WORLD CUP: Brazil chase a hexa in Germany

Rio de Janeiro, May 10:

History could turn out to be Brazil’s most difficult opponent as they chase a record sixth World Cup crown.

With a dazzling array of attacking talents, including Ronaldinho, Ronaldo and Adriano, under the guidance of a canny coaching team that has done it all before, many feel that the World Cup is Brazil’s to lose.

And that might just offer a glimmer of hope to their rivals. Brazil have never won a World Cup when they started the tournament as strong favourites, and have never successfully defended their title in Europe.

Parallels are also starting to be drawn between the 2006 team and the celebrated 1982 side of Zico, Socrates, Falcao and Eder.

The late Tele Santana’s team were far and away the most exciting team in Spain but came unstuck because of a suspect defence.

Brazil’s opponents in Germany will hope that history can repeat itself and are sure to be targeting an ageing defensive line that features two players — Roberto Carlos and Cafu — who will have a combined age of 69.

And while keeper Dida and his replacement Julio Cesar have both forged successful careers in Italy with AC Milan and Inter respectively, they are also equally prone to occasional lapses.

Brazil’s back four also looks uncomfortable whenever it has to deal with high balls pumped into the box, something that the likes of physical Group F opponents Croatia and Australia are likely to have taken note of.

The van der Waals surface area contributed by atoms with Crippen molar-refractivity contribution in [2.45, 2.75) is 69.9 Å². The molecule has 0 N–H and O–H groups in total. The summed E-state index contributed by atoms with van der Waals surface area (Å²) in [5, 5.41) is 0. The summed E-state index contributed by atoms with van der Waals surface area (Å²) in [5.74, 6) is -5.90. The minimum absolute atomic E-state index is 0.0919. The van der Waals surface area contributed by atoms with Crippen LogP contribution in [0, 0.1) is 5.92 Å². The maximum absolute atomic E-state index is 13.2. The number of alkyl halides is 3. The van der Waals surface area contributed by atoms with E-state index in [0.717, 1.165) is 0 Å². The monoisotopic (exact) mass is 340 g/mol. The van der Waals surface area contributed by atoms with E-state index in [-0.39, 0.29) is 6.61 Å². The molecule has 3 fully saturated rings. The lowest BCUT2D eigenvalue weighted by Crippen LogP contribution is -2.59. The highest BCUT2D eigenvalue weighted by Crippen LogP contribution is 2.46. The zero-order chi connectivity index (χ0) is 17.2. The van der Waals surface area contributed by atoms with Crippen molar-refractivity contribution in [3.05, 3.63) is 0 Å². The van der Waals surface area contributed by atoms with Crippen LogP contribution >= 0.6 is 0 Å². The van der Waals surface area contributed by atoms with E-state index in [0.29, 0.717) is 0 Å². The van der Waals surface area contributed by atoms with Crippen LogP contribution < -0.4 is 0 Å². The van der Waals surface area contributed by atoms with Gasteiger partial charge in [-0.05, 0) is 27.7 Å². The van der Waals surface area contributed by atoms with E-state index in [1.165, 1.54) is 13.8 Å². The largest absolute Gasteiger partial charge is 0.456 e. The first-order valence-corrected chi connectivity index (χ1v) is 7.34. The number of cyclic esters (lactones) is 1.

Yet identifying weaknesses and actually being able to exploit them are two different things and most of Brazil’s opponents are likely to be pre-occupied with working out how to prevent their star-laden attack running riot.

Brazil will be coached by Carlos Alberto Parreira, who guided them to their 1994 World Cup crown in the USA, and who is acutely aware that the champions have tended to do better in tournaments where they have started as outsiders.

“In 1970, 1994 and 2002 we started the tournament discredited and with people questioning us,” Parreira said in a recent interview. “Now it is time for us to start as favourites and win the title as favourites.”

Parreira has favoured a four-man defence and two holding midfielders behind the so-called ‘Magic Quartet’ of Adriano, Ronaldo, Ronaldinho and Kaka.

But just as Luiz Felipe Scolari introduced the more defensively minded Kleberson in place of Juninho during the 2002 finals, Parreira may be tempted to add a third midfielder if his creaking defence is exposed.